Chef Wang taught us how to make Mapo Tofu 麻婆豆腐 in our last cooking class and I have decided to try out his method before I forget. I have been making my own version of the dish for a while now, but his method is even easier with fantastic results which is much appreciated in this household.
He demonstrated how to remove tofu cleanly from its plastic box - to many oohs and ahs from the audience. It basically involved a bit of tapping and shaking.
Then we were told that in good restaurants like his, they cook their tofu before using it. This helps to remove any smell or taste from the soy beans, and cooking the bean curd beforehand also means that it would be less likely to break later.
Mapo Tofu :
2 packets of firm silky tofu
2 garlic cloves (minced)
1 slice fresh ginger (minced)
150g minced pork
2 tbsp chilli bean sauce 辣豆瓣醬
1 tsp dark soy sauce
1 tsp sugar
chicken stock or water
1-2 tbsp chilli oil
1 tbsp szechuan peppercorns (crushed)
1 tbsp spring onions (chopped)
Marinate the pork with a bit of salt, pepper, cooking wine and light soy sauce. Set aside for at least an hour.
Slice the tofu into small cubes. Bring a wok of water to the boil and gently slide the sliced tofu into it. Simmer for about 8 minutes. Drain and set aside.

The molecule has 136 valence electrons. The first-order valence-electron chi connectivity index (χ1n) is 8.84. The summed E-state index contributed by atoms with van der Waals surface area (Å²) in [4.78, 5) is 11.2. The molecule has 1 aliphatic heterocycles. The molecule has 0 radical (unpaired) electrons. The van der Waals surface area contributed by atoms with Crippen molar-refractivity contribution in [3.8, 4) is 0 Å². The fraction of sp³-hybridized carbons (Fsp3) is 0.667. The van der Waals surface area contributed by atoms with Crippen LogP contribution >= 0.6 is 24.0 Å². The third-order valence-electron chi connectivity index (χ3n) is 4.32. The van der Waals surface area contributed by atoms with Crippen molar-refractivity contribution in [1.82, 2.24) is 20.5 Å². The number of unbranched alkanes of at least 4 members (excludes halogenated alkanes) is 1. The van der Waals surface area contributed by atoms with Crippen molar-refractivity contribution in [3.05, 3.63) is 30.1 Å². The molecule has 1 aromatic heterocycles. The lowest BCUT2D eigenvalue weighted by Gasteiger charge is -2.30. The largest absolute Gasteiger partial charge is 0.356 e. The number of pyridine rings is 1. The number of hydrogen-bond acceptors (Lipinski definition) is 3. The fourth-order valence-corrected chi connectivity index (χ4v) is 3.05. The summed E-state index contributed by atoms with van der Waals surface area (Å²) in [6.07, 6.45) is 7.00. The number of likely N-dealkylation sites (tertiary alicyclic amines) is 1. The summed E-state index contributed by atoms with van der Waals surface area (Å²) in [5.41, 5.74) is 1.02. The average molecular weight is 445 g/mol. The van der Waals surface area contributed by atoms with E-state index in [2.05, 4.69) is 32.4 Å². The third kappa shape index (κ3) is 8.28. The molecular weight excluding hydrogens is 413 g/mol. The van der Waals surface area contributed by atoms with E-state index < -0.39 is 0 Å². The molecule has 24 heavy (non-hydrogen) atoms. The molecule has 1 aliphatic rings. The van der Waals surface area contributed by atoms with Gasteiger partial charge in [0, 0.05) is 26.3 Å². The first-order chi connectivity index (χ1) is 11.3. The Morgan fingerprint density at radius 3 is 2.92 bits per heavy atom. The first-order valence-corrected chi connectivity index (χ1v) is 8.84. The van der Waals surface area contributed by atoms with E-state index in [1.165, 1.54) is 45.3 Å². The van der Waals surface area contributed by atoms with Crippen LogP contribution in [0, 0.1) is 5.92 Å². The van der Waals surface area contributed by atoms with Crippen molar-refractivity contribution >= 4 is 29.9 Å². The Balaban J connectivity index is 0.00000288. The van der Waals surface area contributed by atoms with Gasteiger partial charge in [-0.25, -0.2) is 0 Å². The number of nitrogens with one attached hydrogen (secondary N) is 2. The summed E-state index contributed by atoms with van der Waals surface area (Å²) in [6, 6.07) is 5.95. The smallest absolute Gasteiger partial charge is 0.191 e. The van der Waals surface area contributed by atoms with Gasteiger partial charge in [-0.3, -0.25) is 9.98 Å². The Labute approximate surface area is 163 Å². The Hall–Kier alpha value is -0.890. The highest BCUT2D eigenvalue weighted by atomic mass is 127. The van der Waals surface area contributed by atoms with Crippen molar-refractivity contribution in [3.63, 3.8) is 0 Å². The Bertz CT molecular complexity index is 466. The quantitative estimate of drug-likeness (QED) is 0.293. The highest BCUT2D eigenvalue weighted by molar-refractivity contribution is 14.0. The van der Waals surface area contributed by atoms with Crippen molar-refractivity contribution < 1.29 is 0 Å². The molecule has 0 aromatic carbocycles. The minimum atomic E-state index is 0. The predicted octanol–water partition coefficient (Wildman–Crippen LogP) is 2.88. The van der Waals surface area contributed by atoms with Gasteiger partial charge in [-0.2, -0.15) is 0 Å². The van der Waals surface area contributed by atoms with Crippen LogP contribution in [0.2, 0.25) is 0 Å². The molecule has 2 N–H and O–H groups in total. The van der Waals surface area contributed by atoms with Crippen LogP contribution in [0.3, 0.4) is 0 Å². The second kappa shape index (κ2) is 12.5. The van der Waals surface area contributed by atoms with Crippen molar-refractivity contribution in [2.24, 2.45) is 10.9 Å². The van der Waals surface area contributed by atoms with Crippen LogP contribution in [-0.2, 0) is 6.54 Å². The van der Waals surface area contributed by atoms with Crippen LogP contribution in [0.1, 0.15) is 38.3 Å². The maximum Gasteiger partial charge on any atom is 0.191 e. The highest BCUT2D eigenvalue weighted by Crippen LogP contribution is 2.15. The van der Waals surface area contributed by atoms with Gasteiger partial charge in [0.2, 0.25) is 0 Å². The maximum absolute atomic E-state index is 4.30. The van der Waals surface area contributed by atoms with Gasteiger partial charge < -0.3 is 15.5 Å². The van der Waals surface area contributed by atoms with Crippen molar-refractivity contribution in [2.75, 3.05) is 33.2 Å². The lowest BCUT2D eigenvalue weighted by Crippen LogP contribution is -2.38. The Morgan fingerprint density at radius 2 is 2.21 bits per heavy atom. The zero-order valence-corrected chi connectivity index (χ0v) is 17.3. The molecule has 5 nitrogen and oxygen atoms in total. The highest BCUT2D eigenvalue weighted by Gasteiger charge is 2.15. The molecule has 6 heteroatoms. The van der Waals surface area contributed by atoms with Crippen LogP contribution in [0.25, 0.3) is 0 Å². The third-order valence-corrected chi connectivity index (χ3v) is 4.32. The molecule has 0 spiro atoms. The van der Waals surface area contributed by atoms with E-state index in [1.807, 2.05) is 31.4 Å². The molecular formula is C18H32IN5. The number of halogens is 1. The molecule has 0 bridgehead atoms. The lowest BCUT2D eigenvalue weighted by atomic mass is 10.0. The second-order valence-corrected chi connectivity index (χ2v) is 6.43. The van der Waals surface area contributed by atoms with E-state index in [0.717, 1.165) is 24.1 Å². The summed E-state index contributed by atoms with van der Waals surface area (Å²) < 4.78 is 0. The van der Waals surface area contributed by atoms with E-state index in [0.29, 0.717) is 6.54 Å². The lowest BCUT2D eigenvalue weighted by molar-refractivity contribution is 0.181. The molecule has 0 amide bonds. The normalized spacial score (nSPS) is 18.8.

Heat some vegetable oil in a wok or frying pan and fry the ginger and garlic till fragrant. Add the meat and stir fry till it's cooked. Add the chilli bean sauce and mix well. Chef Wang uses mainly Lee Kum Kee sauces but I have decided to go for the cheaper Lao Gan Ma 老干妈 brand. And instead of touban paste I've opted for fragrant chilli paste. The former however will give one a brighter, lighter red coloured sauce.
Add in the stock, dark soy sauce and sugar. Stir to mix well and simmer for a few minutes.
Gently slide in the cooked tofu after having ladled up half of the minced meat. Return the meat on top of the tofu. Do not stir.
Simmer the tofu for a few minutes to allow it to absorb the sauce. When ready to serve drizzle over the cornstarch solution to thicken the sauce, making sure that the solution is not too thick. Do not stir, just shake the pan a few times.
Gently scoop out the tofu and the sauce (I had too much of it - but liked it that way) onto a serving dish. Drizzle the chilli oil and sprinkle the crushed szechuan peppercorns and spring onions over the dish. Serve hot with steamed rice. The szechuan peppercorns give the dish its distinctive numbing hot taste and according to the chef is best added only before serving the dish.